One in Five Children in Rich Countries Lives in Poverty, Study Finds

One in five children in high-income countries lives in poverty, while one in eight faces food insecurity, a report from UNICEF's Office of Research – Innocenti finds.

The report, Building the Future: Children and the Sustainable Development Goals in Rich Countries (58 pages, PDF), examined the status of children in forty-one high-income countries with respect to nine of the United Nations' seventeen Sustainable Development Goals — 1 (no poverty), 2 (zero hunger), 3 (good health and well-being), 4 (quality education), 5 (gender equality), 8 (decent work and economic growth), 10 (reduced inequalities), 11 (sustainable cities and communities), and 16 (peace, justice, and strong institutions). The study found that in 2015, the share of children living in relative income poverty averaged 21 percent, ranging from 9.2 percent in Denmark, to 29.4 percent in the United States, to 39.3 percent in Romania, while an average of 12.7 percent of children were food insecure, ranging from 1.4 percent in Japan, to 19.6 percent in the U.S., to 34.9 percent in Mexico.

The study also found that while rates of neonatal mortality have fallen in most countries since 2005 and adolescent suicide, teen births, and drinking are declining, mental health issues and obesity are becoming more common. Moreover, between one in five and three in five 15-year-olds in rich nations do not achieve baseline educational standards, while an average of 7.1 percent of youth between the ages of 15 and 19 are neither in school nor working and an average of 9 percent of all children live in a household where no one has a paying job. In addition, in two out of three countries analyzed, the gap between the median income of households with children and the income of the poorest households with children has widened since 2008.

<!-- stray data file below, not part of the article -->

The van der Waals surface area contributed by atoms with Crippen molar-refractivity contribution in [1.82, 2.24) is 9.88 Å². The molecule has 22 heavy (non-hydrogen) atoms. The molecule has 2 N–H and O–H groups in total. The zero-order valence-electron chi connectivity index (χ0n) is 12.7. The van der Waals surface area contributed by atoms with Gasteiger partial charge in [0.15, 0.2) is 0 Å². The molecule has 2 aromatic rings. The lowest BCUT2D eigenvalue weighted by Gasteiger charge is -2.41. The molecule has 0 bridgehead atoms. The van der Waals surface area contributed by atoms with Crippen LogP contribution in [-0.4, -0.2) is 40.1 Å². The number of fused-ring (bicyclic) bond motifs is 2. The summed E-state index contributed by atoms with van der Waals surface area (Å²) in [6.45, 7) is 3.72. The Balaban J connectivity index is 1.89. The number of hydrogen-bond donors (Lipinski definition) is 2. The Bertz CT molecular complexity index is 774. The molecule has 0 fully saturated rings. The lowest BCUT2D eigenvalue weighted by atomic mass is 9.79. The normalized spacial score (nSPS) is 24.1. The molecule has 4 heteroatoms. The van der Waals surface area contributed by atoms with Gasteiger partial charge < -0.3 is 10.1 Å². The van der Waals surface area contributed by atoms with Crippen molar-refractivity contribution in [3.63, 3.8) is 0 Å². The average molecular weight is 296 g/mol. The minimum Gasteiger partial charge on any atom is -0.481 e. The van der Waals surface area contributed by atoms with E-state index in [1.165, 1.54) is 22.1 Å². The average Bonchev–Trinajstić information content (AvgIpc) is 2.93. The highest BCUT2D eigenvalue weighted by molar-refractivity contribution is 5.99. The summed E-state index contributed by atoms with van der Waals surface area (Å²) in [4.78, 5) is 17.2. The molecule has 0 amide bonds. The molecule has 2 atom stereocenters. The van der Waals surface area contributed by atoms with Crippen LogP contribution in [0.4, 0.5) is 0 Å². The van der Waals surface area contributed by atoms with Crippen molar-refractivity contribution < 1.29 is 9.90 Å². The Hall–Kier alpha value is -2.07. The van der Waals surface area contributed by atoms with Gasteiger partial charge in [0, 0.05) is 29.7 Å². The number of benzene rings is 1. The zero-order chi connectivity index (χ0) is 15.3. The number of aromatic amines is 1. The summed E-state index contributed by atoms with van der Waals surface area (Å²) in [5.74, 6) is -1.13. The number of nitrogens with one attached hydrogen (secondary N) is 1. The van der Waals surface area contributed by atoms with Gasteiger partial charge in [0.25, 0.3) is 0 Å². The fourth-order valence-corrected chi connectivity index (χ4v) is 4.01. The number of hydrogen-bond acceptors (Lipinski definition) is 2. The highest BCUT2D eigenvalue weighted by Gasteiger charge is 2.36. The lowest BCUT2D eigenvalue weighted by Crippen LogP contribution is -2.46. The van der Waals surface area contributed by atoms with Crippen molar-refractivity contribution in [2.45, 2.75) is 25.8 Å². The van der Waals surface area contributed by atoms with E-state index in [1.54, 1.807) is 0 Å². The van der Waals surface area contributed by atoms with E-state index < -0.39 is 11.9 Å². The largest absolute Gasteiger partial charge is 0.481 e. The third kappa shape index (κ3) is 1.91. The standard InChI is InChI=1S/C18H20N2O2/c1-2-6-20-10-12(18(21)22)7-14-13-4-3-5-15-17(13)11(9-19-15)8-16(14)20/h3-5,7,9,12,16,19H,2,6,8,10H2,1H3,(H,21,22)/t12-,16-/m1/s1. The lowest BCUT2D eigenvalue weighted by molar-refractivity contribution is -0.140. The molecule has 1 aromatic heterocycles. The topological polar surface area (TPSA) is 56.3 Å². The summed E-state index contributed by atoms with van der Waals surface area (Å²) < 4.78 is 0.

In the report's overall ranking across the nine child-relevant SDGs, Norway ranks first, followed by Germany and Denmark, while Chile ranks last, below Bulgaria, Romania, Mexico, and the United States. The report's authors call on governments to put children at the heart of equitable and sustainable progress; do more to address extreme inequalities and structural disadvantages experienced by groups at the bottom of the scale; improve the collection of comparable data; tailor policy responses to SDG targets where a country is falling behind; and honor the commitment to global sustainable development.

"[This report] is a wake-up-call that, even in high-income countries, progress does not benefit all children," said UNICEF Innocenti director Sarah Cook. "Higher incomes do not automatically lead to improved outcomes for all children, and may indeed deepen inequalities. Governments in all countries need to take action to ensure the gaps are reduced and progress is made to reach the SDGs for children." 

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